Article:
JOHANNESBURG — Nadine Gordimer, the crusading Nobel laureate for literature who won fame as the finest chronicler of apartheid in South Africa, died Sunday in Johannesburg after a short illness, her family said. She was 90.
A prickly, astute writer who quoted Franz Kafka in calling literature "an ax to break up the frozen sea within us," Gordimer condemned the racist system that for decades was imposed by a white minority on a black majority, saying it cauterized the human heart.
She supported the African National Congress' liberation struggle, and when Nelson Mandela was released from prison in 1990, Gordimer was among the first people he met. She later turned against the ANC, accusing the party of corruption.
Her life's theme was the exploration of how injustice, corruption and abuses of freedom echo in small, ordinary lives. Her 16 novels, including A World of Strangers, The Conservationist and July's People, illuminated the effects of apartheid on people's lives and decisions. Three of her books were banned under apartheid.
In 1991, Los Angeles Times correspondent Scott Kraft wrote of how "this unassuming, strong-willed white woman has used her manual Hermes typewriter to give the world some of the most perceptive and uncompromising works of fiction ever written about her homeland, South Africa."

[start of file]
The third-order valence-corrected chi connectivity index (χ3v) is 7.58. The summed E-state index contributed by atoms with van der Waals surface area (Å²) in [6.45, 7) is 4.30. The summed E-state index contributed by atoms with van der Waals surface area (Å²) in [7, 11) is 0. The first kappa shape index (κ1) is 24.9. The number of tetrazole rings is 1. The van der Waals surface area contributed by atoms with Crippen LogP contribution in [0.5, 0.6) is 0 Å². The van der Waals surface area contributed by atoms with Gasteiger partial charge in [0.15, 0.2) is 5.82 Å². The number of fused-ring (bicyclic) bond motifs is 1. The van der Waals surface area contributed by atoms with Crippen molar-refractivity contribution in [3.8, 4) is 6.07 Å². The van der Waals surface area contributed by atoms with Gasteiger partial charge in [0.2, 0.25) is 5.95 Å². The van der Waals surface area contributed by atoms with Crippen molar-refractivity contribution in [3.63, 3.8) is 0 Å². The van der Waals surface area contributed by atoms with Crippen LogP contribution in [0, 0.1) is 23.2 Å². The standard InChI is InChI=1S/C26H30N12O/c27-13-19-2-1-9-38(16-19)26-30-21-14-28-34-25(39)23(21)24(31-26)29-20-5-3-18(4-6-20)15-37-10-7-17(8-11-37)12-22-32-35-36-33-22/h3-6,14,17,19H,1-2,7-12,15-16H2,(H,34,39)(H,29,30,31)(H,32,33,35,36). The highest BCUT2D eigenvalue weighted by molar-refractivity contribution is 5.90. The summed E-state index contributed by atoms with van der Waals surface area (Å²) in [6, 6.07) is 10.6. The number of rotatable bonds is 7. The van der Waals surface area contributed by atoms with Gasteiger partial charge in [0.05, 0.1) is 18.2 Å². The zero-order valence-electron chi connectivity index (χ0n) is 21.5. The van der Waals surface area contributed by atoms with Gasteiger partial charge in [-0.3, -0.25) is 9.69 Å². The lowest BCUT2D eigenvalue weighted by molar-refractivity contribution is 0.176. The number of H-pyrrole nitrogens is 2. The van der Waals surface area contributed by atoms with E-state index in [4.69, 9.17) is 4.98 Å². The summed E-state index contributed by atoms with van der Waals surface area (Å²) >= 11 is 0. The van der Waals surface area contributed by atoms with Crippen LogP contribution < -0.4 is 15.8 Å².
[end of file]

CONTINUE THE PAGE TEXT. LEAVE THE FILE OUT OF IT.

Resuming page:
But after apartheid, some black critics derided her as a white liberal, belittling her role in helping the world understand what the barbaric apartheid system did to the human heart. In 1998, four years after the first free elections, July's People was banned from study at schools by the ANC government of the country's most populous state, Gauteng, which deemed the book "deeply racist, superior and patronizing."
In her later years, she bitterly castigated the ANC government over a controversial secrecy bill and wrote about its corruption and betrayal of its people.
She married Reinhold Cassirer, an art dealer who had been a refugee from Nazi Germany, in 1954. Cassirer died in 2001. She had two children, one from a previous marriage.
When she won the Nobel Prize in 1991, the battle against apartheid was almost won. Mandela had been released from prison, and negotiations on the deal that would secure democratic elections and majority rule were underway.
She once said she was "not nearly as brave as being a South African has turned out to require" and in another instance described the pain of sitting alone to write while friends from the liberation struggle were arrested or had to flee apartheid's assassins.